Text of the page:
SCOTCH PLAINS/FANWOOD, NJ – As it has impacted everything about life since last March, the coronavirus pandemic has caused a seismic shift in the New Jersey real estate markets. The virus led to an exodus from New York City and places like Hoboken and Jersey City to suburban areas like Scotch Plains, Fanwood, Plainfield, and South Plainfield.

City dwellers found that they could get more for their money, a greater amount of space, good schools, and a more serene lifestyle in Scotch Plains-Fanwood. While the sheer volume of commuters taking the train into Manhattan has plummeted – and may not reach pre-COVID levels again as companies allowed employees to work from home – proximity to the train still makes the area attractive.

According to industry veteran Paul Lamastra of ERA Realty on East Second Street in Scotch Plains, the market saw huge demand in 2020, particularly from June to October. During the pandemic, people were reluctant to list their houses and have strangers walk through it. But once the weather got nicer and the COVID numbers went down in July and August, the market became as hot as the summer itself.

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Lamastra said it was the perfect storm for real estate: housing prices went up because of great demand and relatively little supply, while interest rates went way down.

“People could spend more on the price of a house because the interest rates dropped so low. That, in turn, drove up the prices,” Lamastra said. “We had bidding wars that we had not seen since the mid-2000s.”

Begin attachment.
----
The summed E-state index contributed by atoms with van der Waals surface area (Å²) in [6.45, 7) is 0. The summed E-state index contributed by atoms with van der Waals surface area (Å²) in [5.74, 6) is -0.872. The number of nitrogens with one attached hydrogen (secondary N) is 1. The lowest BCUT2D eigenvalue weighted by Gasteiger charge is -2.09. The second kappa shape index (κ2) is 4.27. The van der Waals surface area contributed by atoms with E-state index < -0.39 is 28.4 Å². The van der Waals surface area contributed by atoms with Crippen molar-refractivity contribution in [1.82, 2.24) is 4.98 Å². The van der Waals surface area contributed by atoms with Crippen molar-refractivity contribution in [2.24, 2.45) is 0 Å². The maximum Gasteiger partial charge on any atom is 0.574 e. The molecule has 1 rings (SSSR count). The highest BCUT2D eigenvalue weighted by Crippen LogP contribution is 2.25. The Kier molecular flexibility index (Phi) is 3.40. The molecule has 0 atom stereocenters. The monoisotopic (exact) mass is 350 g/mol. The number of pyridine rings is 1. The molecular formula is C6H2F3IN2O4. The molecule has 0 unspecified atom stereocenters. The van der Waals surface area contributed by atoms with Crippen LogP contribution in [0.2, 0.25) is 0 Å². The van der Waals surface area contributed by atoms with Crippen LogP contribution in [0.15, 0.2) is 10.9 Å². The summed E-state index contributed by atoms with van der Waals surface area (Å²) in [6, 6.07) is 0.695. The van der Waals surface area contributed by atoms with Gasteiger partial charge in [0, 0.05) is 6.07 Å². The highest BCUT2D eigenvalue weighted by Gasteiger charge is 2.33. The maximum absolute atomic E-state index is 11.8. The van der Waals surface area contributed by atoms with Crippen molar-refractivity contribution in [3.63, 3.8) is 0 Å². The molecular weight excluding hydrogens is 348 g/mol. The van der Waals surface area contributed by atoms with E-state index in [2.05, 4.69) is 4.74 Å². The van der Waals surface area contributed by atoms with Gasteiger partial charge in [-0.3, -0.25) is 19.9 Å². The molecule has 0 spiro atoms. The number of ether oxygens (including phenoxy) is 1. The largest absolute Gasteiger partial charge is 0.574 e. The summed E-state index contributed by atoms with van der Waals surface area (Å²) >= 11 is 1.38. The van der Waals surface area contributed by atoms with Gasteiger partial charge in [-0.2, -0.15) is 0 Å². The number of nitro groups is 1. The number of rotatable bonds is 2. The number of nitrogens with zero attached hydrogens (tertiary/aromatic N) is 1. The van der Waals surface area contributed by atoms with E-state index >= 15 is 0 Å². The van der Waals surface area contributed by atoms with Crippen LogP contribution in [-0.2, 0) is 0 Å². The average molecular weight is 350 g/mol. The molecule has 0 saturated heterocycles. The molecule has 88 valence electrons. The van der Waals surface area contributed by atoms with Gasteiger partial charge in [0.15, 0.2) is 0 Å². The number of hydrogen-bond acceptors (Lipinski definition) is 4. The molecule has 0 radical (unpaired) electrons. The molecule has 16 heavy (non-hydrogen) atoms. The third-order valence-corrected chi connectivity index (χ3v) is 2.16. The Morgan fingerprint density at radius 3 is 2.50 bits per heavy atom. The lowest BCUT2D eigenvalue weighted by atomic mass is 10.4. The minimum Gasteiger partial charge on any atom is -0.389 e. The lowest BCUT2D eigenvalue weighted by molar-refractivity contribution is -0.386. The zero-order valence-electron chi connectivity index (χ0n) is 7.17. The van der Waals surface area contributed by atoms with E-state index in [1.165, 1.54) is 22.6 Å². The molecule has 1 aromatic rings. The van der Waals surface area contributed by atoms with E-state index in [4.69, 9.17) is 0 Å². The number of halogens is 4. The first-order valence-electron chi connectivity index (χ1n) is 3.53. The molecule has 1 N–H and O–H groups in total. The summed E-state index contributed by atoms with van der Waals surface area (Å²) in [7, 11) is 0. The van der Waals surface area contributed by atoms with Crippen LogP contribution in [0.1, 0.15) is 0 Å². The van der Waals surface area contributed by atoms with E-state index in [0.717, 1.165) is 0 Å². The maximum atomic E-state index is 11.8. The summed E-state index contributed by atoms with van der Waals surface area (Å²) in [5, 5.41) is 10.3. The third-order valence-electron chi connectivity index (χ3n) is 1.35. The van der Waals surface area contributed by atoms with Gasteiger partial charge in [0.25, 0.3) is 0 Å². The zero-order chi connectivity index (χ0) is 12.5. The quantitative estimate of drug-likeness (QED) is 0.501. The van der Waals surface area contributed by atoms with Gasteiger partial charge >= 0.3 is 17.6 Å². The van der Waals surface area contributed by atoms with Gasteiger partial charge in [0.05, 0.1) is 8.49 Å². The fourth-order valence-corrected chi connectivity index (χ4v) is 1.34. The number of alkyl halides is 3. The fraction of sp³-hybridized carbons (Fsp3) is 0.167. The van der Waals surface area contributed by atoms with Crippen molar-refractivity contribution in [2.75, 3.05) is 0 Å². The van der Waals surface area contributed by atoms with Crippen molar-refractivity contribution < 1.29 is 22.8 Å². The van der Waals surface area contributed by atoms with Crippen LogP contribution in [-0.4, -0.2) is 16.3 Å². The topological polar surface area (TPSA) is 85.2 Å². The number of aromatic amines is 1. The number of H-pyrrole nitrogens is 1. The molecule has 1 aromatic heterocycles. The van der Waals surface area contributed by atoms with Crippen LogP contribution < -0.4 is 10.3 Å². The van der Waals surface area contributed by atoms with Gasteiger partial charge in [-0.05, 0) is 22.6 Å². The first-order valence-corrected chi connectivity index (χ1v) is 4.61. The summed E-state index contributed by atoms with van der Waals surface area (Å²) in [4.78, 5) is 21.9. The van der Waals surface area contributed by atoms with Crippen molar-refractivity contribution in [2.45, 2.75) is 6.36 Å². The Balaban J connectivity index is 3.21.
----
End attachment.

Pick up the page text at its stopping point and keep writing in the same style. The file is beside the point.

Although the pandemic hit and shut down everything in March and April, after May 1, it was like a switch was turned on, according to Lamastra.

“The inventory was low, buyers got braver, and the mass exodus from NY began,” he said. “Low inventory and pent-up demand brought multiple bids. While I think the market will straighten itself out in 2021, it will be a solid year.”

Lamastra said listing agents would get 7-8 bids on a house up until November, when the real estate market typically slows during the holidays. In contrast to other years, January is getting busy again. He listed a house in Fanwood on Jan. 1 and had ten showings and two offers in four days.

Something unusual has happened in the past year. Empty nesters have been upgrading, rather than downsizing as their children in their young 20s moved back home because they are not working in the city.

Where will it lead? Signs indicate another strong year in 2021.

“Sellers who used to have to put in a new kitchen in order to sell, don't have to do that anymore.  Contractors are busy and their prices are going up. Now, you have to ask this question: is it really worth it to upgrade? Three years ago, I’d have said, fix it up and max it out. “

“The pandemic has been a game changer,” Lamastra said. “Now you can get away with not having an updated kitchen. And it might cost too much to get the money back. Good contractors are busy, and they are submitting high bids. If they lose out on a job, they’ve got other work to do.”

“There are no bargains, contractors are calling the shots,” he said.

With Scotch Plains and Fanwood lacking inventory, Plainfield has become one of the hotter towns in the areas.

“People are moving in. Things are hot in Plainfield. It is moving in the right direction,” Lamastra said. “South Plainfield is also hot, but there’s no inventory. I’ve seen 15-20 people fighting over one house.”

Even high-end homes are moving, as people sell their expensive Manhattan apartments, $1 million+ homes in the suburbs are in demand, whereas they were hard to move a year or so ago.

“There are only a few new homes on the market, so there’s not too much to pick from,” Lamastra said. “People are flocking out of the city, and they can afford this area.”

Looking to put your home on the market? Contact Paul Lamastra https://www.era.com/ERA-Suburb-Realty-Agency-867c/Paul-Lamastra-194443a or call (908) 337-4540 (mobile).